Thursday, June 28, 2012

I Hope You Don't Think I'm Crazy, But I Do...

One of my favorite things about racing and training for Ironman distance races is that I can finish my race descritpion with

and then I run a marathon

It is at this point that many people give me that, you are insane look.  They can understand swimming for 2.4 miles, think a bike ride over 100 miles is crazy but to then run?

It is at this point that most triathletes start the delicate dance of trying to appear sane and yet not make our feat look too easy.

If someone starts to google local psychiatrists or addiction couselors I typically start sharing these points:
  • Over 3000 other people are doing this race
  • 80 year old nuns can do it.
  • A bunch of biggest looser contestants have done it
  • It is all about pacing and just a long day of exercise
No, if they swing too far and start relating to me by comparing it to there last 5K walk/run, I start trying to amp things up a bit more:
  • Describe in detail the mass swim start using the "swim over" as many times as possible
  • Talk about bloody nipples
  •  Lead them to believe I need to train about 18 - 56 hours per week
  • Talk about how winners pee themselves
So in the end, I don't want them to think I'm crazy, well maybe crazy but impressive crazy.

How do you keep things in balance?

Friday, June 8, 2012

"I told my brain"

My four year olds are taking survival swim lessons and it has been awesome to watch them face their fear.

C fell in the lake a few weeks and didn't even make a splash. She had a life jacket on and things worked out fine but we had two problems. A four year old that was convinced she could swim and the discovery that she doesn't scream, splash and panic when she falls in ice cold water.

We enrolled them in swimbabes which is a survival class (10 session) focused on teaching not breathing water, floating, and moving into the water.

During the second lesson, C got her blue ribbon for jumping in on her own, turning on her back and floating for 10 seconds - three times. The ribbon comes with a picture of her floating, a certificate, water slide privileges and the rare ability to have something her sister doesn't have.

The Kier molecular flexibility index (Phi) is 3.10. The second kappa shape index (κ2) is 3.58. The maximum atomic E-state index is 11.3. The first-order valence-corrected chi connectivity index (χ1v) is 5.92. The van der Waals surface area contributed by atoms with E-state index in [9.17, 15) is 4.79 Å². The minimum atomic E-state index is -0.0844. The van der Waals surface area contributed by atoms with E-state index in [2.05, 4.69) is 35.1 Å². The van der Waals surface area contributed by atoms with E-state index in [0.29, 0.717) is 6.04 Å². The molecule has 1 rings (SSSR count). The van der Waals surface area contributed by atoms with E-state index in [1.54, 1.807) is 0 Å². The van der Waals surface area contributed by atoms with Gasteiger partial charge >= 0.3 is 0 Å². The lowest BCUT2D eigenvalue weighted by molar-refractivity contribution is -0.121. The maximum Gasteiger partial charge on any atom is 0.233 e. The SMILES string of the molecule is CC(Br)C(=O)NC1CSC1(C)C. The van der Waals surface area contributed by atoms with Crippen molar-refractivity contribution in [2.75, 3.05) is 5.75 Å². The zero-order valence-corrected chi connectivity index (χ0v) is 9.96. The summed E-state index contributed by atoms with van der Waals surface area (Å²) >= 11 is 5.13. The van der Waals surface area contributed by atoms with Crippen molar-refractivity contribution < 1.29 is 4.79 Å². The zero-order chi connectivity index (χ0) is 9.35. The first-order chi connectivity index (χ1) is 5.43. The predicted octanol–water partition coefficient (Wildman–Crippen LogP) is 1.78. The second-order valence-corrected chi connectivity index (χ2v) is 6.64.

K spent most of the weekend getting her plan in place so that she could get a ribbon. The only problem is that she doesn't like water in her face and her float couldn't make the count. She did have a plan and through sheer will, she got her blue ribbon on Monday.

By the next class, she was kick boarding with her head under water from one side of the pool to the other. She told my wife what she did to learn how to swim

"I told my brain 'you can do it', and I did it"

Wow, what amazing things I can learn from my girls. I now know what I need to do to make it to and through Ironman Canada.

Wednesday, June 6, 2012

I'm that person

I tend to have a just do it attitude yet this has been one of the lowest years of training motivation for me.  I love to exercise and I feel, think and am generally a nicer person when I am training.  This year's training has been horrible.  I could list off a bunch of reasons (excuses) but I won't bore you with those or allow them to hold be back.

Here is the reality - I have 81 days until Ironman Canada and for this year I have trained for:
Bike - 165 Miles
Run - 103.42 Miles
Swim - 29000 Yards (16.57 Miles)

What this means is that I have barely trained the equivalent of a IM event and it took me 6 months.

This makes me want to quit because I am nowhere near where I intended to be at this point.  However, today I choose to train.

I have 81 days to get to the beach in the best shape possible.  My plan is to be patient, positive and persistent in my training (I love alliteration).  It is hard not to start going crazy and panic training but I can't afford to be injured so my new focus is also a "p" - pacing.

I could also use your encouragement.